Cassandra Padgett is an ACE Certified Health Coach and a PN1 Nutrition Coach. She has experience coaching in corporate wellness and health insurance settings and is currently a clinical health coach and senior health educator for a childhood obesity prevention program in San Diego, Calif. Cassandra is passionate about helping families optimize health through simple nutrition changes and mindful eating. She holds a master’s degree in health promotion and education from the University of Utah, and a bachelor’s degree in public health from Brigham Young University.
Post-pandemic Nutritional Issues: A Coach’s Guide
There is no question that the COVID-19 pandemic has taken a toll on most of us. As we emerge from more than a year marked by fear and uncertainty, the effects are becoming more evident. For many people, the stress, change of routines and social isolation brought about by the COVID-19 pandemic have created nutritional challenges that range from more frequent emotional and stress eating to increasingly disordered eating habits. Additionally, recent research suggests that the obesity epidemic has worsened for children over the past year, and similar outcomes are likely for adults as well.
The causes and triggers for these post-pandemic nutritional issues are relatively easy to identify, and include everything from working from home, gym closures, loss of childcare and unemployment to not seeing loved ones for an extended period, personal illness or caring for family members who are ill. Any of these could be contributing factors to the poor nutritional outcomes your clients may be experiencing. While some of these are not within their control, you can help your clients develop strategies that not only reduce the likelihood of making poor nutritional choices, but that can also positively impact their overall health and well-being. And people who exercise and develop healthy lifestyle habits may be better able to manage stress.
This article examines two of the more common issues that may be creating challenges related to healthy eating for your clients—frequent snacking or grazing and emotional eating—and describes how to coach your clients through these challenges. We also present a case study that demonstrates how to use the ACE Mover MethodTM and the ACE ABC ApproachTM to help a client who has gained weight since beginning to work from home at the start of the pandemic.
Post-pandemic Coaching Strategies
Client Issue: A lack of structure and more time at home with unlimited access to pantry/refrigerator (due to working from home, homeschooling kids, etc.) has led to increased snacking and lack of structured mealtimes.
Whether we realize it or not, daily routines and habits—whether they are positive or negative—shape our behaviors in a way that is often unconscious. Having to be at a specific location for work at a certain time for a set number of hours per day creates inherent constraints on our behaviors—constraints that were removed once many of us started working from home. And easy access to one’s kitchen and all it contains can make even the most disciplined person overindulge when stress or boredom strike.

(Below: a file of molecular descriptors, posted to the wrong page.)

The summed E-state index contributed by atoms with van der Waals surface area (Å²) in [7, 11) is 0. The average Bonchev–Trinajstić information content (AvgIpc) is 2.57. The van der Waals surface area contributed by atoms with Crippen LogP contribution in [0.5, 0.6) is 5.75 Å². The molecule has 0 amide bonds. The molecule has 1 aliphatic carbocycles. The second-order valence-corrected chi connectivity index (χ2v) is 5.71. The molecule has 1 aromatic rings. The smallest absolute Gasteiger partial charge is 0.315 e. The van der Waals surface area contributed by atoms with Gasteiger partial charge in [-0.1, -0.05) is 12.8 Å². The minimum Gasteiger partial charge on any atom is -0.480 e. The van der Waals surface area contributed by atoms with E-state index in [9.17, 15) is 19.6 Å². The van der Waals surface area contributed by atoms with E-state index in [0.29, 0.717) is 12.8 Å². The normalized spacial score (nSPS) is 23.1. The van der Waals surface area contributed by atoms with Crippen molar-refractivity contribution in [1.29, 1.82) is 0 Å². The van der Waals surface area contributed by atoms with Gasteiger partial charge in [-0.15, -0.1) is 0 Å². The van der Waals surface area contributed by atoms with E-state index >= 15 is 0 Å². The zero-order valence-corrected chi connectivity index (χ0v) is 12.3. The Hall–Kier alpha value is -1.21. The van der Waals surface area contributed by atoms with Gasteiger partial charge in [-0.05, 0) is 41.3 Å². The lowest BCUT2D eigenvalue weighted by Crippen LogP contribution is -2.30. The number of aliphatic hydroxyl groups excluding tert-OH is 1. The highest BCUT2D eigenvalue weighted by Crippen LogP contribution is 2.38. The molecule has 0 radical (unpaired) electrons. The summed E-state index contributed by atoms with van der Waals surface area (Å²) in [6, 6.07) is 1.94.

If a client mentions that they have made a habit of increased snacking because they are spending more time at home, the following talking points may be helpful when collaborating to set goals:
- Planning meals and snacks ahead of time (and having them prepped when possible) can make decisions easier in the moment. If your client isn’t into planning meals on a daily or weekly basis, simply considering the day’s meals and snacks the night before can be helpful come mealtime and reduce decision-making in the moment or at a point when they are already hungry.
- Having a specific location to eat while at home (without the laptop in sight!) can make meal and snack times feel independent of the work routine and break the grazing habit. If your client works at the dining table or other typical eating spot in the house, making an extra effort to have all screens put aside (or even going outside for a lunch break) can allow them to be more mindful during mealtime. Having to “get up” and go to the eating location to have a snack—even if it’s across the room—can help to minimize constant snacking.
- For busy clients, taking the work out of cooking is key to sticking with nutrition-related goals. Convenience foods such as pre-chopped fruit or vegetables, salad kits, vegetable trays, rotisserie chicken, pre-boiled eggs, protein powders or drinks, whole-grain/chickpea/lentil pasta, and frozen/microwaveable brown rice can help clients overcome the hurdle of having to cook or meal prep to eat healthy while still providing nutrient-dense food options that are quick and easy. Making healthy foods as convenient as possible can eliminate the barrier of having to spend a lot of time in the kitchen.